Figures collected annually by nature organisations reveal that wildlife crime rates remained stubbornly high in 2021, following record highs in 2020
Convictions for most wildlife crime types rose in 2021 from record lows in 2020, with hunting and bat crimes showing the biggest proportional increase in conviction rates (although from low baselines).
Campaigners are warning reductions in wildlife protections in the Retained EU Law Bill could see further rises in wildlife crime and are calling on Government to stop the Bill and make crucial improvements to wildlife crime monitoring and enforcement recommended by the UN
The annual Wildlife Crime Report compiled by Wildlife and Countryside Link, with information from groups including RSPB, WWF UK, and the League Against Cruel Sports, has shown that crime against wildlife in 2021 was at record levels. Wildlife crimes include, for example, hare coursing, persecution of birds of prey, badgers and bats, disturbance of seals and dolphins and illegal wildlife trade.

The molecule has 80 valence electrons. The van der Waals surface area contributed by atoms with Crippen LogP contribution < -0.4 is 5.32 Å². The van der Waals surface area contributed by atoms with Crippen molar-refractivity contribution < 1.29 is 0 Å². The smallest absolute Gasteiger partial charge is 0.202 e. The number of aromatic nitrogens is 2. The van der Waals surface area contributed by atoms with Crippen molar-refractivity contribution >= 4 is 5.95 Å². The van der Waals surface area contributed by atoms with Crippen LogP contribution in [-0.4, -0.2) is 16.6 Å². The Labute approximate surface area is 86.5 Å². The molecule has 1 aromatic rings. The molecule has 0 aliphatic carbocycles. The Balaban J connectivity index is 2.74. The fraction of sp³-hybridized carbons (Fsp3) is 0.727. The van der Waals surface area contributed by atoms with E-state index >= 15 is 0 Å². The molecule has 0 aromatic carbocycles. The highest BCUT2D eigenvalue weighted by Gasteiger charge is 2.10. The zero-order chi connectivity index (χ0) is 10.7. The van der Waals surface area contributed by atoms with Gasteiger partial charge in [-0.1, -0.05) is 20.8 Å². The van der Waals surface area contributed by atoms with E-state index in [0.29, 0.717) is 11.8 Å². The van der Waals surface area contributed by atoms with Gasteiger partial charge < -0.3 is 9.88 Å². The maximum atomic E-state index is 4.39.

In England and Wales there were 1,414 reported wildlife crime incidents (outside of fisheries), almost exactly the same level as in 2020 (1,401). There were 3,337 fisheries crime reports in 2021, down from 4,163 in 2020. The scale of wildlife crime is likely to be far higher than the report details, due to lack of official recording and monitoring of most of the data relying on direct reports from members of the public to nature groups.
Dr Richard Benwell, CEO of Wildlife and Countryside Link, said: “Wildlife crime soared during the pandemic and remained at record levels this year. Progress on convictions is positive, and we welcome DEFRA’s efforts to stiffen sentencing, but overall that is of little use while the rate of successful prosecutions remains so low. The snapshot in our report is likely to be a significant under-estimate of all kinds of wildlife offences. To get to grips with these cruel crimes, the Home Office should make wildlife crime notifiable, to help target resources and action to deal with hotspots of criminality.”
Posted On: 29/11/2022